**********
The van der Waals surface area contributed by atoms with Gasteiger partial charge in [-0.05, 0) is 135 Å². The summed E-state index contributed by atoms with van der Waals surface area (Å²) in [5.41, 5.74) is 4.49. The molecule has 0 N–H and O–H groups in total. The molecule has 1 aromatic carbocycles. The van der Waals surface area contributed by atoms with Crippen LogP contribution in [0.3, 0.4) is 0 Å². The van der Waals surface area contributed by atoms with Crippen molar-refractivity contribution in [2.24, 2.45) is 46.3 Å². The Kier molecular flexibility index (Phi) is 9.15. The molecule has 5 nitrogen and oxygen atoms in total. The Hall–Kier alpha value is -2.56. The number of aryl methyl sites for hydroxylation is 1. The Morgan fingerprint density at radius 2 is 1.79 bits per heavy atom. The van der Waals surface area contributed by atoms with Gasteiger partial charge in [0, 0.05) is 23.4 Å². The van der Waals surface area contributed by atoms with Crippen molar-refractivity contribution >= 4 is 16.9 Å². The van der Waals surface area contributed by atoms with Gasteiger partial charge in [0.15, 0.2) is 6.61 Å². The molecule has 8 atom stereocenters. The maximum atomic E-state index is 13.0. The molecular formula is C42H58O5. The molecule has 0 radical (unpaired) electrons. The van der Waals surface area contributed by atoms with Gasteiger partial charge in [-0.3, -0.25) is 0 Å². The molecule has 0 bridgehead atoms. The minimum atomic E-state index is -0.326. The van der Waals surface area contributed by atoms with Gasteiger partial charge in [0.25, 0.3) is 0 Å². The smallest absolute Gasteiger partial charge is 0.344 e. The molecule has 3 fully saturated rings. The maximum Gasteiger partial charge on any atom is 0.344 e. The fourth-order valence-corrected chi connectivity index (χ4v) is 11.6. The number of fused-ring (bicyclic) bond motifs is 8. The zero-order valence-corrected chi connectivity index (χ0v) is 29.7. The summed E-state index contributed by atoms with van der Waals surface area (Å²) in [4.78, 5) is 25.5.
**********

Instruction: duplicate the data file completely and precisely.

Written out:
The van der Waals surface area contributed by atoms with Gasteiger partial charge in [-0.05, 0) is 135 Å². The summed E-state index contributed by atoms with van der Waals surface area (Å²) in [5.41, 5.74) is 4.49. The molecule has 0 N–H and O–H groups in total. The molecule has 1 aromatic carbocycles. The van der Waals surface area contributed by atoms with Crippen LogP contribution in [0.3, 0.4) is 0 Å². The van der Waals surface area contributed by atoms with Crippen molar-refractivity contribution in [2.24, 2.45) is 46.3 Å². The Kier molecular flexibility index (Phi) is 9.15. The molecule has 5 nitrogen and oxygen atoms in total. The Hall–Kier alpha value is -2.56. The number of aryl methyl sites for hydroxylation is 1. The Morgan fingerprint density at radius 2 is 1.79 bits per heavy atom. The van der Waals surface area contributed by atoms with Gasteiger partial charge in [0, 0.05) is 23.4 Å². The van der Waals surface area contributed by atoms with Crippen molar-refractivity contribution >= 4 is 16.9 Å². The van der Waals surface area contributed by atoms with Gasteiger partial charge in [0.15, 0.2) is 6.61 Å². The molecule has 8 atom stereocenters. The maximum atomic E-state index is 13.0. The molecular formula is C42H58O5. The molecule has 0 radical (unpaired) electrons. The van der Waals surface area contributed by atoms with Gasteiger partial charge in [-0.3, -0.25) is 0 Å². The molecule has 0 bridgehead atoms. The minimum atomic E-state index is -0.326. The van der Waals surface area contributed by atoms with Gasteiger partial charge in [0.25, 0.3) is 0 Å². The smallest absolute Gasteiger partial charge is 0.344 e. The molecule has 3 fully saturated rings. The maximum Gasteiger partial charge on any atom is 0.344 e. The fourth-order valence-corrected chi connectivity index (χ4v) is 11.6. The number of fused-ring (bicyclic) bond motifs is 8. The zero-order valence-corrected chi connectivity index (χ0v) is 29.7. The summed E-state index contributed by atoms with van der Waals surface area (Å²) in [4.78, 5) is 25.5.